Certain Women premiered at the Sundance Film Festival in the U.S. in January 2106. It screened as part of 61st Cork Film Festival opening weekend in The Everyman Palace theatre Saturday 12th November and will get a limited release in Ireland on the 3rd March 2017.

The Cork Film Festival 2016 runs 11 – 20 November


Review: Embrace of the Serpent


DIR: Ciro Guerra • WRI: Ciro Guerra, Jacques Toulemonde Vidal • PRO: Cristina Gallego • DOP: David Gallego • ED: Etienne Boussac • MUS: Nascuy Linares • DES: Angélica Perea • CAST: Nilbio Torres, Jan Bijvoet, Antonio Bolivar, Brionne Davis, Yauenku Migue, Nicolas Cancino, Luigi Sciamanna, Edward Mayo


With his new film, Ciro Guerra intensifies his study of nature and travel, motifs which have pervaded his work thus far. Embrace of the Serpent is essentially a road movie set in the Amazonian jungle. The script is loosely based on the travel logs written by botanists from Sweden and American decades apart, both searching for the elusive and fabled yakruna plant. The explorers seek the plant for medical and spiritual reasons respectively.

The source material forces the split structure of the narrative between Theo’s (Bijvoet) journey in 1909 and Evan’s (Davis) in 1940. The two stories are unified by an Amazonian shaman Karamakate, played by Nilbio Torres in 1909 and Antonio Bolivar in 1940, as he is persuaded by the two travellers to aid them in their journey. In the earlier story, Karamakate is more sceptical and reluctant to help an ailing Theo, while an older Karamakate is more at peace and philosophical in his relationship with Evan.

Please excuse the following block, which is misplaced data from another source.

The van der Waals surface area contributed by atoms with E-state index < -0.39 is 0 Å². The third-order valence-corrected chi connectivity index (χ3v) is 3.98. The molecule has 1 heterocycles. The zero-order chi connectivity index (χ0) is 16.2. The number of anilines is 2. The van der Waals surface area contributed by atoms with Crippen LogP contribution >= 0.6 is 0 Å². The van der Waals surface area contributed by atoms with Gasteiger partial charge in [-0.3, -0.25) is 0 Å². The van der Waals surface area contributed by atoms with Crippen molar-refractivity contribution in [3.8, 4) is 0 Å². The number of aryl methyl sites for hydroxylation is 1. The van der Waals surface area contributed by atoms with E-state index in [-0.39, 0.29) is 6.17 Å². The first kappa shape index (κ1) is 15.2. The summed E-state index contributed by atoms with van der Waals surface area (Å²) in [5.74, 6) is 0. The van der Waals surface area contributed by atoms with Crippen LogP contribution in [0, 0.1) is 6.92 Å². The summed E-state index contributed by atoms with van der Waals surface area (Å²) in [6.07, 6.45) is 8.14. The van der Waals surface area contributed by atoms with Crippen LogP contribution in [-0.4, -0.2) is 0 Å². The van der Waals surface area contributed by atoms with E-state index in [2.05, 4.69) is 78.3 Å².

The aesthetic of the film is quite dreamlike, which is intensified by the crisp black and white cinematography and the unconventional intercutting between the two stories. Guerra manages to capture the vast freedom and morbid fear of going into the great unknown. The director achieves this by using contrasting imagery of nature, from the beautiful to the vile. The film’s editing and the characters our travellers meet creates an almost psychedelic vibe not unlike Ben Wheatley’s A Field in England (2013). Both films also share a common theme of searching for the unknown.

The film’s subject matter harkens back to Francis Ford Coppola’s Apocalypse Now (1979) in its depiction of a strange and reclusive cult, and the work of Werner Herzog in the overriding theme of the relationship between man and nature. Embrace of the Serpent is certainly a unique cinematic experience, however, the film’s relationship with itself stops it from becoming wholly immersive, juggling between the strikingly real nature of the setting and the mythical aspects that such great untouched beauty inevitably creates.